Our national “productivity gap” has spurred analyses, reports, and media articles for decades. While public debate in Canada has focused on productivity improvement for over 50 years, we have made limited progress. Fresh thinking is required.

While Innovation through R&D is certainly important to productivity growth – and has preoccupied the federal government over the last half century – there is also a connection between firm size and productivity. The larger the firm, the more productive it typically is. Logically then – and the research supports this proposition – one way to increase our productivity is to grow our firms from small and medium, to large-size. Something we have failed to do.

And one clear factor keeping our firms from growing like those south of the border is that Canadian firms spend less on marketing and sales (M&S) than US firms as a percentage of revenue. A related issue is that Canadian firms have difficulty finding local M&S executives and must hire for this role internationally.

The stark fact is Canada has the lowest number of manufacturing companies with over 250 employees per 1 million in population in the OECD. While progress has been made on some fronts, we lag behind our competitors. Solving Canada’s perennial productivity problem will partially be addressed by creating companies that scale from start-up to world-class status.

There are a number of explanations as to why Canadian companies have issues doing so, but the fundamental factor comes down to marketing and sales.

As they start, our companies enter smaller markets than those entered by US firms, thus limiting their rate of growth and potential long-term size. Then as they grow, firms founded in Canada wait until later to raise capital, raise smaller rounds and raise less than US firms and, as a result, grow more slowly. While a lack of funding in Canada is often mentioned as a challenge, firms have significant access to foreign capital even at earlier stages of development but receive less money and grow slower when accessing Canadian funders.

When it comes to how Canadian firms allocate their expenditures, our scaling firms spend more on R&D than US firms as a percentage of revenue, but this has yet to result in higher growth despite innovation often being touted as the most critical factor in driving growth.

In addition, the data do not show that patenting is a factor. For example, Canadian software firms that engage in patenting take out more patents per firm and more patents per dollar invested than their US counterparts.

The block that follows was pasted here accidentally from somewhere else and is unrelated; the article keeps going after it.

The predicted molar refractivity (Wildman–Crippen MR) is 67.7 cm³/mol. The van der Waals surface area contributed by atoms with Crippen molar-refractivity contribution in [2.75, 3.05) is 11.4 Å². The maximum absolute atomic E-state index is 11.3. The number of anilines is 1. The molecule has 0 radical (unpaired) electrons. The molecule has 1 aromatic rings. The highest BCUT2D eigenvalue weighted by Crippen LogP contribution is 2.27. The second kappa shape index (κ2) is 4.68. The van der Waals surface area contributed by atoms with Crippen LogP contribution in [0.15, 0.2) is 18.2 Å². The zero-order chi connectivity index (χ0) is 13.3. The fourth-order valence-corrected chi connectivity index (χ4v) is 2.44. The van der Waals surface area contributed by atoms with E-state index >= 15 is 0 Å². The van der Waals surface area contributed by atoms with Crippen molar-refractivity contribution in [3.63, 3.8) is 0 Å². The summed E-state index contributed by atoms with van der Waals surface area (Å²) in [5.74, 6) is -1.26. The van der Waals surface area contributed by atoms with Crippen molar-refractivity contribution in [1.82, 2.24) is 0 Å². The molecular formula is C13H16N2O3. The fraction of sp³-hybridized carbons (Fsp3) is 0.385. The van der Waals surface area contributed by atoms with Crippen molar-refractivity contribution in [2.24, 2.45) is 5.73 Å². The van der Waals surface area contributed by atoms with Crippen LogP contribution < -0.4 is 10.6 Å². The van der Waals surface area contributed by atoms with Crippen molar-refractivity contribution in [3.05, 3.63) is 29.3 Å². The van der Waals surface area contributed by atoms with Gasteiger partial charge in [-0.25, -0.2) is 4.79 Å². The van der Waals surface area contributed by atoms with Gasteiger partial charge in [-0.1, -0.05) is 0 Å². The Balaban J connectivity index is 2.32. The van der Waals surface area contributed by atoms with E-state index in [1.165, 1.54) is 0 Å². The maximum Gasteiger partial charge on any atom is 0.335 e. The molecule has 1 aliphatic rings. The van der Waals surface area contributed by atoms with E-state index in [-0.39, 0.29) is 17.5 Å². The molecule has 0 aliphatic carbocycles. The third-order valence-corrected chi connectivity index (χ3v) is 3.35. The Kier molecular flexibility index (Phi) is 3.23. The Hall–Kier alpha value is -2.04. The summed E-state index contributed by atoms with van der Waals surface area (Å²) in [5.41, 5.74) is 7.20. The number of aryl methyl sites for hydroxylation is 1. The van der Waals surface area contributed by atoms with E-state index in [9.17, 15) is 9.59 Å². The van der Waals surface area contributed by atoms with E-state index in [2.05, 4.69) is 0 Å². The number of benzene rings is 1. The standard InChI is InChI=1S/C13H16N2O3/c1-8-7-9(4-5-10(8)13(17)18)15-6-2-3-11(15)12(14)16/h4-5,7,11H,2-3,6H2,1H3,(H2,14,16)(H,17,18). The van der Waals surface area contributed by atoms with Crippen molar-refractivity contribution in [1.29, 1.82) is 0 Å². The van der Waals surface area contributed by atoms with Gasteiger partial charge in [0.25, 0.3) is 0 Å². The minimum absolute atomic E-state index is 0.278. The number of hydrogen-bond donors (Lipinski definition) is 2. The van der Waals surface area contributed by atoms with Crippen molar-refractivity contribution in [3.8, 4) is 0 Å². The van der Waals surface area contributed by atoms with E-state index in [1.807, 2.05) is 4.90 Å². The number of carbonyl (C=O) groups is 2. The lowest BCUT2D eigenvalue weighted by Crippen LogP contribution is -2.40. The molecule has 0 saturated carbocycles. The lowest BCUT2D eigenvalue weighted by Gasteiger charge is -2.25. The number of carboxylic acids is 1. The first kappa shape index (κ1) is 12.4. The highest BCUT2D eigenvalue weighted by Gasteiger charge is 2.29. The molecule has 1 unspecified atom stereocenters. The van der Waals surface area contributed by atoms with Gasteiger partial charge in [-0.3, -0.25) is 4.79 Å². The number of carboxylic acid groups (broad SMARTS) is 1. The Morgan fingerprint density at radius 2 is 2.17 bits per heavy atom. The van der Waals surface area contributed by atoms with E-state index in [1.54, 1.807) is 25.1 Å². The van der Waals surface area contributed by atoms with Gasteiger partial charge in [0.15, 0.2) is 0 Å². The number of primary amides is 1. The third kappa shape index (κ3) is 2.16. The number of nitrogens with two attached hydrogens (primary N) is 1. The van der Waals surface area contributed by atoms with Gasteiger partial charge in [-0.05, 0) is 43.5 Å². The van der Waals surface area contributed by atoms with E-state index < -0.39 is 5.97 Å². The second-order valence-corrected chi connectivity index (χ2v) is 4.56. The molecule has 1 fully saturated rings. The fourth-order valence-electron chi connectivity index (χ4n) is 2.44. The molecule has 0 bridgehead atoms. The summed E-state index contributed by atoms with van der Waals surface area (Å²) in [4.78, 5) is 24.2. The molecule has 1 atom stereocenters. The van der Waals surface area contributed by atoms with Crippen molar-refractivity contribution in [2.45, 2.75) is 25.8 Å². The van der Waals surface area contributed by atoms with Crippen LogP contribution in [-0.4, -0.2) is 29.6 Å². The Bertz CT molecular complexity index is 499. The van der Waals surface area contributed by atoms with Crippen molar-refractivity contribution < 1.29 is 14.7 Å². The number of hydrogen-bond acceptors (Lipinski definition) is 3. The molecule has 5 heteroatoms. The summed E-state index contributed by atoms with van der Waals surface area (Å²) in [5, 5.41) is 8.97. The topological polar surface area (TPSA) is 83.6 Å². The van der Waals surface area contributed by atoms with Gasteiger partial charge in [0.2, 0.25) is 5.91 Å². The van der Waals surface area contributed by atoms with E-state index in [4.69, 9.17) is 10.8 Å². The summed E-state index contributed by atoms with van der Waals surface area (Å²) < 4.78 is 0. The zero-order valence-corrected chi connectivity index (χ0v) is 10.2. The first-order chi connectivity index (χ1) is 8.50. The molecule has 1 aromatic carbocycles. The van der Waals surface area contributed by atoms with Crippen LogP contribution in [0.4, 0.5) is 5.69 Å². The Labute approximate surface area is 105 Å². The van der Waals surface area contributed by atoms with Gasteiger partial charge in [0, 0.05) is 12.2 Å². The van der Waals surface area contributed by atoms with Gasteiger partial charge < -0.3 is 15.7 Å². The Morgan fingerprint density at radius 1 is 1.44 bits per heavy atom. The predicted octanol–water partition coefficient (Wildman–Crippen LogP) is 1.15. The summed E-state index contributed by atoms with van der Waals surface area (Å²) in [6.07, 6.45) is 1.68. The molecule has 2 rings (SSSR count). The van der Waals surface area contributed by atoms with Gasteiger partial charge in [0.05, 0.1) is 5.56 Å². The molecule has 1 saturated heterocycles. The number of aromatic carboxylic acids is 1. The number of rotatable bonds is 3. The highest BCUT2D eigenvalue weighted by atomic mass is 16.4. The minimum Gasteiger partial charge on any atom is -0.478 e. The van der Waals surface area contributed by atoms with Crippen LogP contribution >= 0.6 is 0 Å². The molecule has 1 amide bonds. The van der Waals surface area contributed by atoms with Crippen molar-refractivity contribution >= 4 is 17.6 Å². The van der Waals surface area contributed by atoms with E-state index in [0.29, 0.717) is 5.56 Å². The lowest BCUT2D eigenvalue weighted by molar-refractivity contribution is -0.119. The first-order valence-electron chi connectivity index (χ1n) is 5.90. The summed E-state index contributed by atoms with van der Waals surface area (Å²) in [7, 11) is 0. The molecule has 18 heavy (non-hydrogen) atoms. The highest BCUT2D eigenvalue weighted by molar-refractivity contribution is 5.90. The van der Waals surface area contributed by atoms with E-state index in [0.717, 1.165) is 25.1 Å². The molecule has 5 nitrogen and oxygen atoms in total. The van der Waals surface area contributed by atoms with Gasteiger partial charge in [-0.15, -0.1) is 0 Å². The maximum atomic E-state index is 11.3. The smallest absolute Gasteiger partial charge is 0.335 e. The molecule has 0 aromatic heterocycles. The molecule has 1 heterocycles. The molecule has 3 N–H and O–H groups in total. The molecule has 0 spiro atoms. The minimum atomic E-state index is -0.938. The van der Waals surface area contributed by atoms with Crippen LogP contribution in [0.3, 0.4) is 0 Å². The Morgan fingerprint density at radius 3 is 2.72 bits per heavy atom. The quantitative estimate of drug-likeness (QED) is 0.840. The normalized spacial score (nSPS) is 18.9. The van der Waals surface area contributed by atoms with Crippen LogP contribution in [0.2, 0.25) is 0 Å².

The net result of these challenges is that firms that grow slower than comparable US firms at a later stage of scaling up and are unable to access the large amounts of capital necessary to propel them to world class status. Typically, they are sold first.

Various levels of government also focus too heavily on research and innovation and productivity improvement in small firms – not enough on the creation of larger firms. And what is keeping our firms smaller and growing slower is the lack of resources, experience, and talent for commercialization – that is, the domain of marketing and sales.

Our challenges in market size, M&S personnel, and M&S spending are all related to marketing as a function. M&S is a significant factor for companies in driving growth and thus helping create the large firms necessary to increase our country’s productivity. However, M&S is the area in which Canada has its most significant challenges, making the biggest area for policy to play a role.

A focus on R&D is necessary but not sufficient. Perhaps after years of focusing on R&D and not seeing expected changes in productivity, the government might experiment with improving the ability of firms to compete on the international stage with enhancements to programming for M&S. Such changes may include:

·         Setting productivity goals and measuring results.

·         Moving the national conversation away from just focusing on research and patenting towards more discussion of the role that M&S has to play in creating large companies.

·         Reducing the focus on STEM careers and promoting careers in M&S.

·         Decreasing SRED credits on internal productivity and increasing credits for new product creation.

·         Streamlining the many programs devoted to IP creation and protection and implementing programs that partially fund export oriented M&S activities.

After years of marginal improvements to productivity, it is time to change our thinking. Instead of focusing only on R&D and seeing limited results, we should acknowledge the role that M&S plays in creating large firms and experiment with policies and programs that focus on their growth. This is the missing ingredient.

(This is a re-print of an article I wrote for The Globe and Mail. It in turn is a summary of a commentary I wrote for the CD Howe Institute.)